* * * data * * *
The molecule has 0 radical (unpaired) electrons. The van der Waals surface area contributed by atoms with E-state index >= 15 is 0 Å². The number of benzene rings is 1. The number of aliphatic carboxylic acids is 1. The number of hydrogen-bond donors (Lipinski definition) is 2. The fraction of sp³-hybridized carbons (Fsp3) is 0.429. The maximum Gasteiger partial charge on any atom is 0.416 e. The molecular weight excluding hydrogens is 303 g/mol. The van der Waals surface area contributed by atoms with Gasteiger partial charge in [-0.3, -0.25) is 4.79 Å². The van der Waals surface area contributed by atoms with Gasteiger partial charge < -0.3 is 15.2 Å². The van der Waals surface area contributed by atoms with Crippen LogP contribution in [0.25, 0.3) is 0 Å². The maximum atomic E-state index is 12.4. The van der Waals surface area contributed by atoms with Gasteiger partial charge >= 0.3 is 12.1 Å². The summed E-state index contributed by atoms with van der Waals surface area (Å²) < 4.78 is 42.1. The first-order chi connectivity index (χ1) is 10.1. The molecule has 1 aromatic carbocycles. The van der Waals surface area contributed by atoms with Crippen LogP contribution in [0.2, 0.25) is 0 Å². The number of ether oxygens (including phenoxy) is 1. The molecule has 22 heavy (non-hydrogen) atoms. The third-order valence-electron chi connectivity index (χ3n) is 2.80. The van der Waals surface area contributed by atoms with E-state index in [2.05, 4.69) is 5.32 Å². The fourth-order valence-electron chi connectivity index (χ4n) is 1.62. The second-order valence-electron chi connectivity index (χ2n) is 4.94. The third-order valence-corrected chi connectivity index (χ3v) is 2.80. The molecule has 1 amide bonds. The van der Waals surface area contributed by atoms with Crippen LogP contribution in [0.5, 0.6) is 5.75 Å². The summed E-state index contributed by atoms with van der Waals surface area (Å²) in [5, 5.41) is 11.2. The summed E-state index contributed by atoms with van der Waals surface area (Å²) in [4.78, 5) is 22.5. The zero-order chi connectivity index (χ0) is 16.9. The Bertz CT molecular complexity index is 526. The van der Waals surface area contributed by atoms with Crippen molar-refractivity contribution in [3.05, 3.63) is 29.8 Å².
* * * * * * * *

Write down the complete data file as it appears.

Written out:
The molecule has 0 radical (unpaired) electrons. The van der Waals surface area contributed by atoms with E-state index >= 15 is 0 Å². The number of benzene rings is 1. The number of aliphatic carboxylic acids is 1. The number of hydrogen-bond donors (Lipinski definition) is 2. The fraction of sp³-hybridized carbons (Fsp3) is 0.429. The maximum Gasteiger partial charge on any atom is 0.416 e. The molecular weight excluding hydrogens is 303 g/mol. The van der Waals surface area contributed by atoms with Gasteiger partial charge in [-0.3, -0.25) is 4.79 Å². The van der Waals surface area contributed by atoms with Gasteiger partial charge < -0.3 is 15.2 Å². The van der Waals surface area contributed by atoms with Crippen LogP contribution in [0.25, 0.3) is 0 Å². The maximum atomic E-state index is 12.4. The van der Waals surface area contributed by atoms with Gasteiger partial charge >= 0.3 is 12.1 Å². The summed E-state index contributed by atoms with van der Waals surface area (Å²) < 4.78 is 42.1. The first-order chi connectivity index (χ1) is 10.1. The molecule has 1 aromatic carbocycles. The van der Waals surface area contributed by atoms with Crippen LogP contribution in [0.2, 0.25) is 0 Å². The number of ether oxygens (including phenoxy) is 1. The molecule has 22 heavy (non-hydrogen) atoms. The third-order valence-electron chi connectivity index (χ3n) is 2.80. The van der Waals surface area contributed by atoms with E-state index in [2.05, 4.69) is 5.32 Å². The fourth-order valence-electron chi connectivity index (χ4n) is 1.62. The second-order valence-electron chi connectivity index (χ2n) is 4.94. The third-order valence-corrected chi connectivity index (χ3v) is 2.80. The molecule has 1 amide bonds. The van der Waals surface area contributed by atoms with Crippen LogP contribution in [0.5, 0.6) is 5.75 Å². The summed E-state index contributed by atoms with van der Waals surface area (Å²) in [5, 5.41) is 11.2. The summed E-state index contributed by atoms with van der Waals surface area (Å²) in [4.78, 5) is 22.5. The zero-order chi connectivity index (χ0) is 16.9. The Bertz CT molecular complexity index is 526. The van der Waals surface area contributed by atoms with Crippen molar-refractivity contribution in [3.05, 3.63) is 29.8 Å².